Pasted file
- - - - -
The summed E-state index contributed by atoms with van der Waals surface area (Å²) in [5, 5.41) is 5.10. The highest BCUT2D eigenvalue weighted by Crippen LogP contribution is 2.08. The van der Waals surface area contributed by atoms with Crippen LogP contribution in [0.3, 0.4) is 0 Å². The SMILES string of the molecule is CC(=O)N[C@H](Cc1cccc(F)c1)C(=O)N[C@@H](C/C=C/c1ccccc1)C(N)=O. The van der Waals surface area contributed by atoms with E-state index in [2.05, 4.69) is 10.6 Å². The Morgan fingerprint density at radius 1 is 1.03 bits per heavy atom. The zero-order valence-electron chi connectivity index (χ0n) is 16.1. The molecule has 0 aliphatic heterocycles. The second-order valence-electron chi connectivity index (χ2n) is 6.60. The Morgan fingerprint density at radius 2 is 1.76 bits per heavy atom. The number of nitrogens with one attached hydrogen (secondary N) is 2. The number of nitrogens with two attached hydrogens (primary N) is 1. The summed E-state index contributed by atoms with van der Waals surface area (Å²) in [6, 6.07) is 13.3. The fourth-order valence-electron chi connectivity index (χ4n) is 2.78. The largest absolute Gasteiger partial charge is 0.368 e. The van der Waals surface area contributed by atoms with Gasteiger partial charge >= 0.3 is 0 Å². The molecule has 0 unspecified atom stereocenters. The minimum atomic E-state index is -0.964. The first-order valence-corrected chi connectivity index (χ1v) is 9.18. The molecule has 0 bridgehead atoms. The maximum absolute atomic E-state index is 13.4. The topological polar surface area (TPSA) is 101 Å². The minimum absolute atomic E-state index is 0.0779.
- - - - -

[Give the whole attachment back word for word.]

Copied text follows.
The summed E-state index contributed by atoms with van der Waals surface area (Å²) in [5, 5.41) is 5.10. The highest BCUT2D eigenvalue weighted by Crippen LogP contribution is 2.08. The van der Waals surface area contributed by atoms with Crippen LogP contribution in [0.3, 0.4) is 0 Å². The SMILES string of the molecule is CC(=O)N[C@H](Cc1cccc(F)c1)C(=O)N[C@@H](C/C=C/c1ccccc1)C(N)=O. The van der Waals surface area contributed by atoms with E-state index in [2.05, 4.69) is 10.6 Å². The Morgan fingerprint density at radius 1 is 1.03 bits per heavy atom. The zero-order valence-electron chi connectivity index (χ0n) is 16.1. The molecule has 0 aliphatic heterocycles. The second-order valence-electron chi connectivity index (χ2n) is 6.60. The Morgan fingerprint density at radius 2 is 1.76 bits per heavy atom. The number of nitrogens with one attached hydrogen (secondary N) is 2. The number of nitrogens with two attached hydrogens (primary N) is 1. The summed E-state index contributed by atoms with van der Waals surface area (Å²) in [6, 6.07) is 13.3. The fourth-order valence-electron chi connectivity index (χ4n) is 2.78. The largest absolute Gasteiger partial charge is 0.368 e. The van der Waals surface area contributed by atoms with Gasteiger partial charge >= 0.3 is 0 Å². The molecule has 0 unspecified atom stereocenters. The minimum atomic E-state index is -0.964. The first-order valence-corrected chi connectivity index (χ1v) is 9.18. The molecule has 0 bridgehead atoms. The maximum absolute atomic E-state index is 13.4. The topological polar surface area (TPSA) is 101 Å². The minimum absolute atomic E-state index is 0.0779.